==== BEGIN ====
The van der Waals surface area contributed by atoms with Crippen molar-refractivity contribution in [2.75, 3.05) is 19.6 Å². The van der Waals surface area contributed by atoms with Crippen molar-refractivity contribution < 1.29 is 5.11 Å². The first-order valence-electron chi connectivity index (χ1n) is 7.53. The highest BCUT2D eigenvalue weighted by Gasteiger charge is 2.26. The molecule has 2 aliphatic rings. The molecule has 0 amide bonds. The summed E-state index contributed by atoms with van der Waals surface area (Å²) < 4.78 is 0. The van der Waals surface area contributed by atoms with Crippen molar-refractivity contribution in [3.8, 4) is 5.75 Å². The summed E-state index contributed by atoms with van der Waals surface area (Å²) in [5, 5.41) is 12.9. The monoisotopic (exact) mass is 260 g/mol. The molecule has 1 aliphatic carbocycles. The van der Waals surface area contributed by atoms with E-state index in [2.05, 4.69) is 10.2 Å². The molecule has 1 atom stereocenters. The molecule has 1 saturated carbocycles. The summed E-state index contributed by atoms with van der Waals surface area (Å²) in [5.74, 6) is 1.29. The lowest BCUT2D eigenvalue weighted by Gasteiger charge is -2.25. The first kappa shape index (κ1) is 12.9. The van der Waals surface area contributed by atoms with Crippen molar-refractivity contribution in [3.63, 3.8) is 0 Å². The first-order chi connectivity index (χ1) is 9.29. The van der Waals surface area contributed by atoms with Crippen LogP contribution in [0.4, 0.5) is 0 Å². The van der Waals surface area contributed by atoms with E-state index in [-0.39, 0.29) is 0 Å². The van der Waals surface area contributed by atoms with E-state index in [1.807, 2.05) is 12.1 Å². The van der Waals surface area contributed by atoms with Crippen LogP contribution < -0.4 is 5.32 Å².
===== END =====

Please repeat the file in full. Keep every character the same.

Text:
The van der Waals surface area contributed by atoms with Crippen molar-refractivity contribution in [2.75, 3.05) is 19.6 Å². The van der Waals surface area contributed by atoms with Crippen molar-refractivity contribution < 1.29 is 5.11 Å². The first-order valence-electron chi connectivity index (χ1n) is 7.53. The highest BCUT2D eigenvalue weighted by Gasteiger charge is 2.26. The molecule has 2 aliphatic rings. The molecule has 0 amide bonds. The summed E-state index contributed by atoms with van der Waals surface area (Å²) < 4.78 is 0. The van der Waals surface area contributed by atoms with Crippen molar-refractivity contribution in [3.8, 4) is 5.75 Å². The summed E-state index contributed by atoms with van der Waals surface area (Å²) in [5, 5.41) is 12.9. The monoisotopic (exact) mass is 260 g/mol. The molecule has 1 aliphatic carbocycles. The van der Waals surface area contributed by atoms with E-state index in [2.05, 4.69) is 10.2 Å². The molecule has 1 atom stereocenters. The molecule has 1 saturated carbocycles. The summed E-state index contributed by atoms with van der Waals surface area (Å²) in [5.74, 6) is 1.29. The lowest BCUT2D eigenvalue weighted by Gasteiger charge is -2.25. The first kappa shape index (κ1) is 12.9. The van der Waals surface area contributed by atoms with Crippen molar-refractivity contribution in [3.63, 3.8) is 0 Å². The first-order chi connectivity index (χ1) is 9.29. The van der Waals surface area contributed by atoms with Crippen LogP contribution in [0.4, 0.5) is 0 Å². The van der Waals surface area contributed by atoms with E-state index in [-0.39, 0.29) is 0 Å². The van der Waals surface area contributed by atoms with E-state index in [1.807, 2.05) is 12.1 Å². The van der Waals surface area contributed by atoms with Crippen LogP contribution < -0.4 is 5.32 Å².